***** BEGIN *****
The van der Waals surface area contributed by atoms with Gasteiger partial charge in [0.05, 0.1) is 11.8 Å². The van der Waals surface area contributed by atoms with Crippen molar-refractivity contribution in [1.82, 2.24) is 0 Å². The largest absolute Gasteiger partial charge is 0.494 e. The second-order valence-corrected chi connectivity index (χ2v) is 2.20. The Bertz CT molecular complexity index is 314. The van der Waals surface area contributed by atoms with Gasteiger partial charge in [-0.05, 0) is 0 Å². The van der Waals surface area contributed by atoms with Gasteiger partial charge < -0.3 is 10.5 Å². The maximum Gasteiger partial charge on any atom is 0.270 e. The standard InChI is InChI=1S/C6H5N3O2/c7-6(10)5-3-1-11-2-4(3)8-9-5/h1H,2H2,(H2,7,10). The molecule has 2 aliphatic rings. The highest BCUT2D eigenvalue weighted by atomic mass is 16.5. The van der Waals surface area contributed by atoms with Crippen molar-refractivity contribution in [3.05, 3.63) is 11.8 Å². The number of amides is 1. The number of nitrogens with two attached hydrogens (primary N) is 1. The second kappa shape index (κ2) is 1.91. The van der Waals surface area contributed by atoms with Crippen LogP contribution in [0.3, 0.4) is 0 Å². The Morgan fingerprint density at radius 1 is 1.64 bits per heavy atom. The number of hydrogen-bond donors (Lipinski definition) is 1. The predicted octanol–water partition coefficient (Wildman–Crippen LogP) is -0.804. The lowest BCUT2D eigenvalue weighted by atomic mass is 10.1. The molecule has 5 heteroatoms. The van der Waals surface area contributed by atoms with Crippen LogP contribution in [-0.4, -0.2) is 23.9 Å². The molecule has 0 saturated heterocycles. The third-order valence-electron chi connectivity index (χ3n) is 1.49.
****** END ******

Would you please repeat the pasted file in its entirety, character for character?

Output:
The van der Waals surface area contributed by atoms with Gasteiger partial charge in [0.05, 0.1) is 11.8 Å². The van der Waals surface area contributed by atoms with Crippen molar-refractivity contribution in [1.82, 2.24) is 0 Å². The largest absolute Gasteiger partial charge is 0.494 e. The second-order valence-corrected chi connectivity index (χ2v) is 2.20. The Bertz CT molecular complexity index is 314. The van der Waals surface area contributed by atoms with Gasteiger partial charge in [-0.05, 0) is 0 Å². The van der Waals surface area contributed by atoms with Gasteiger partial charge < -0.3 is 10.5 Å². The maximum Gasteiger partial charge on any atom is 0.270 e. The standard InChI is InChI=1S/C6H5N3O2/c7-6(10)5-3-1-11-2-4(3)8-9-5/h1H,2H2,(H2,7,10). The molecule has 2 aliphatic rings. The highest BCUT2D eigenvalue weighted by atomic mass is 16.5. The van der Waals surface area contributed by atoms with Crippen molar-refractivity contribution in [3.05, 3.63) is 11.8 Å². The number of amides is 1. The number of nitrogens with two attached hydrogens (primary N) is 1. The second kappa shape index (κ2) is 1.91. The van der Waals surface area contributed by atoms with Crippen LogP contribution in [0.3, 0.4) is 0 Å². The Morgan fingerprint density at radius 1 is 1.64 bits per heavy atom. The number of hydrogen-bond donors (Lipinski definition) is 1. The predicted octanol–water partition coefficient (Wildman–Crippen LogP) is -0.804. The lowest BCUT2D eigenvalue weighted by atomic mass is 10.1. The molecule has 5 heteroatoms. The van der Waals surface area contributed by atoms with Crippen LogP contribution in [-0.4, -0.2) is 23.9 Å². The molecule has 0 saturated heterocycles. The third-order valence-electron chi connectivity index (χ3n) is 1.49.